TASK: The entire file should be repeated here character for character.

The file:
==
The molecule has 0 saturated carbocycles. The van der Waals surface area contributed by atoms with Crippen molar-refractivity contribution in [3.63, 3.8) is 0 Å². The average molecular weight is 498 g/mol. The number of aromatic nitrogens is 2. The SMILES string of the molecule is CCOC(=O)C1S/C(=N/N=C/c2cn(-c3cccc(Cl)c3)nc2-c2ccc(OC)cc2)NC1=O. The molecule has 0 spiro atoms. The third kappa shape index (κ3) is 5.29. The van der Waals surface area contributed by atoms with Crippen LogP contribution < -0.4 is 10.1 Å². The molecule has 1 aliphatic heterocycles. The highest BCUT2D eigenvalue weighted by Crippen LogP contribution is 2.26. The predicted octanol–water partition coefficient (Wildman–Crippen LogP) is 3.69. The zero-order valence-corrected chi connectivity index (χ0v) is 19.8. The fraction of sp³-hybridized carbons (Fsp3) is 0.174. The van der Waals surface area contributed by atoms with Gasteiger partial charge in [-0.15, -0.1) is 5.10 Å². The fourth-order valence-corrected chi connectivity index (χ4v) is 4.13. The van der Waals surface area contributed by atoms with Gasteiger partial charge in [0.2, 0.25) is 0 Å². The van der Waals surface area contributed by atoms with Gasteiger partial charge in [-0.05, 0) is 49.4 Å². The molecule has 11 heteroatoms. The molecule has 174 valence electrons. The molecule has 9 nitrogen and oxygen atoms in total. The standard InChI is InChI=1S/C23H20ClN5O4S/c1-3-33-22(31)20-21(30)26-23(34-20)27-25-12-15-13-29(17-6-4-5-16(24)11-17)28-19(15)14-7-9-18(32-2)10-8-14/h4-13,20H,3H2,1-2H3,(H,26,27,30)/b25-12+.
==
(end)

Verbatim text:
The molecule has 0 saturated carbocycles. The van der Waals surface area contributed by atoms with Crippen molar-refractivity contribution in [3.63, 3.8) is 0 Å². The average molecular weight is 498 g/mol. The number of aromatic nitrogens is 2. The SMILES string of the molecule is CCOC(=O)C1S/C(=N/N=C/c2cn(-c3cccc(Cl)c3)nc2-c2ccc(OC)cc2)NC1=O. The molecule has 0 spiro atoms. The third kappa shape index (κ3) is 5.29. The van der Waals surface area contributed by atoms with Crippen LogP contribution < -0.4 is 10.1 Å². The molecule has 1 aliphatic heterocycles. The highest BCUT2D eigenvalue weighted by Crippen LogP contribution is 2.26. The predicted octanol–water partition coefficient (Wildman–Crippen LogP) is 3.69. The zero-order valence-corrected chi connectivity index (χ0v) is 19.8. The fraction of sp³-hybridized carbons (Fsp3) is 0.174. The van der Waals surface area contributed by atoms with Gasteiger partial charge in [-0.15, -0.1) is 5.10 Å². The fourth-order valence-corrected chi connectivity index (χ4v) is 4.13. The van der Waals surface area contributed by atoms with Gasteiger partial charge in [0.2, 0.25) is 0 Å². The van der Waals surface area contributed by atoms with Gasteiger partial charge in [-0.05, 0) is 49.4 Å². The molecule has 11 heteroatoms. The molecule has 174 valence electrons. The molecule has 9 nitrogen and oxygen atoms in total. The standard InChI is InChI=1S/C23H20ClN5O4S/c1-3-33-22(31)20-21(30)26-23(34-20)27-25-12-15-13-29(17-6-4-5-16(24)11-17)28-19(15)14-7-9-18(32-2)10-8-14/h4-13,20H,3H2,1-2H3,(H,26,27,30)/b25-12+.